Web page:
This year I turned 30 and I made a list of 30 things I want to do in my 30th year of life. [#30because30] Travel to Havana, Cuba was #15 on that list.
I have always heard that traveling to Havana is like stepping back in time, and that is absolutely true. The streets were filled with cars from the 1950s and 1960s. No one was in a hurry. There was a lot of front porch sitting and walking slow.
I could go on and on about the heart of the people, the taste of the rum, the blues of the beaches, but I think I just want to share 5 things Havana taught me. When I reflect on this trip, I’m still so mesmerized by all that we experienced. It's hard to put in words.
So, here is my attempt—5 things I learned in Havana, Cuba:
My heart and mind are constantly bombarded with messages from the outside world, and it is easy for those messages to suck the life out of me. In Cuba, they don’t have wifi like we do in the US. You can buy internet cards and go to hot spots, but Andrew and I chose to completely unplug. Also in Cuba, there is no advertising. We were not constantly seeing billboards and commercials and flyers in business windows. We talked to people and got local recommendations for the best restaurants and cigar shops. And during the 2nd day, I realized that I could almost breathe easier. The pressures of the world were no longer weighing heavy on my soul. I felt lighter, happier.
Going off the beaten path is always worth it. There are a few main roads in Havana where it is easier to catch a taxi, and sometimes it is fun to ride in a 1950s vintage car. But the other times, when you are willing to walk the long way around. When you take the time to explore and be where the locals are, a new place comes alive. I’m so grateful that we were able to walk the streets of Havana, avoid most of the tourist traps, and experience authentic Cuban culture.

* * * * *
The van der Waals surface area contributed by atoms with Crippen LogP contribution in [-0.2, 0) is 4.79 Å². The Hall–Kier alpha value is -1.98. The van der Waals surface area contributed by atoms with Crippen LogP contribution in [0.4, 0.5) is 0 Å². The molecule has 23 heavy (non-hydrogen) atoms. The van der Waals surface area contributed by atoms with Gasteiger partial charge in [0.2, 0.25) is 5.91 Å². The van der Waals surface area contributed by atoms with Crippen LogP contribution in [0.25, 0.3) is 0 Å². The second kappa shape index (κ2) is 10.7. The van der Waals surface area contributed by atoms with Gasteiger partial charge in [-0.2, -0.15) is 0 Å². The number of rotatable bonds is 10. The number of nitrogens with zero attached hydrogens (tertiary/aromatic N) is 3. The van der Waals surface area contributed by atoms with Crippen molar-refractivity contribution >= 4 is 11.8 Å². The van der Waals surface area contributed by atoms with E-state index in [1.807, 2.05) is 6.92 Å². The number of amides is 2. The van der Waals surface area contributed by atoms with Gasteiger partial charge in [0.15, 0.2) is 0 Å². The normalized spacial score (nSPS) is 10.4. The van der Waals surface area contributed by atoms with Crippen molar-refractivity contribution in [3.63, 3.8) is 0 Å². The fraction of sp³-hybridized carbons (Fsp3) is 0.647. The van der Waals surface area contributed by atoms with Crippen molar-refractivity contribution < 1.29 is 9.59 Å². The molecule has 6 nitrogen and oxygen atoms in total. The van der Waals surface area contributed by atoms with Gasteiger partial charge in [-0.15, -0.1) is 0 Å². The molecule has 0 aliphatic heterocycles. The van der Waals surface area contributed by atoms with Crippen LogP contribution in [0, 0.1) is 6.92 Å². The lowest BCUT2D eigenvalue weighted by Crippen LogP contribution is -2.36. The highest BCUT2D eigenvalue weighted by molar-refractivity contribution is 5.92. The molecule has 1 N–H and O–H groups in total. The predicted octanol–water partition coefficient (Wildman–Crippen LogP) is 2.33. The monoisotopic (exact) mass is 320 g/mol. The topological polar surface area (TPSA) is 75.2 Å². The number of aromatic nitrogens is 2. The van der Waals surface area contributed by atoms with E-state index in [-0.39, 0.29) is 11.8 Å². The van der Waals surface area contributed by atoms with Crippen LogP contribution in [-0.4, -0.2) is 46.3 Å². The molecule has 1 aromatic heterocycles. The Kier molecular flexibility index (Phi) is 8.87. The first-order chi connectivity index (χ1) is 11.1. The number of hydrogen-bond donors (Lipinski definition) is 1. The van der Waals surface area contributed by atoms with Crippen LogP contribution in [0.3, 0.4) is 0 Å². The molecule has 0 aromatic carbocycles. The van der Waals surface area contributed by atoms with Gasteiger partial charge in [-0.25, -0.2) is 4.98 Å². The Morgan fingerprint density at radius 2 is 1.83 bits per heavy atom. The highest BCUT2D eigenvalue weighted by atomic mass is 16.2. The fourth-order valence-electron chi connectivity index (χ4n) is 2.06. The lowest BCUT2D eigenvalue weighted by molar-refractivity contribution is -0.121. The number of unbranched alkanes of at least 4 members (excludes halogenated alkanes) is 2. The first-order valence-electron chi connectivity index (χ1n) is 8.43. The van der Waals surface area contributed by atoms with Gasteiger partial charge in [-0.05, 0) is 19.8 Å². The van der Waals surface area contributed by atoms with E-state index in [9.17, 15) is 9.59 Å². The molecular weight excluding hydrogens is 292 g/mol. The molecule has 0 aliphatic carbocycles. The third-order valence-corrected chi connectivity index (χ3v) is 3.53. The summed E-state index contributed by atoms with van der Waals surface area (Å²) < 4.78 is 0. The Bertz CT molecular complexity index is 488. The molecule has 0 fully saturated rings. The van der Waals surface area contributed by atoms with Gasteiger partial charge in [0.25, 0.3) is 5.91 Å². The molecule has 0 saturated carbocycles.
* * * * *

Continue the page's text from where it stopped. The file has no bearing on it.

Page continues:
Diversity is beautiful. I’ve never been in a place that embraced diversity like Cuba. Andrew and I would play a game walking around the streets ‘Cuban or No?’ Because y’all, we really couldn’t tell. I’ve traveled to a few Latin American countries and as a blonde with blue eyes— I have always stuck out like sore thumb. Not in Cuba. I was amazed at not only the diversity of the Cuban people, but also how there was a lack of segregation. Everyone ate, lived, shopped, and socialized in the same places —regardless of the color of their skin. I can’t say that Racism isn’t a thing in Havana, but it definitely felt like Cuba has come a lot further than we have. It was refreshing to see all people valued the same.
A quality cocktail is everything. I highly recommend the Pina Coladas and Mojitos. I don’t know if it is the fresh ingredients, the quality of the rum, or just the fact that we were forced to slow down and savor everything—but they were so delicious. Delicious enough that it made my list.
Time is the only thing in the world that you cannot get back. Stop rushing to the next thing. Take the time to shop at a local market, talk to your neighbors, share a cola with some friends on a patio. Cuba is so full of joy. People genuinely enjoy the presence of those around them. They savor their time. I hope this is a lesson that will stick with me forever. We only get one life. How we spend our time and who we spend our time with is important. Don’t waste it.
Okay, that’s it. My 5 things I learned in Havana, Cuba! I know that some of you might have questions about how to travel to Cuba. How much does it cost? Where do you stay? Trust me, I had lots of questions. The whole visa thing is weird, and the recent law change has deterred a lot of Americans. But don’t let fear stop you from living your best life. You want to experience this beautiful place! I’d be happy to answer any questions you have! Email me! :)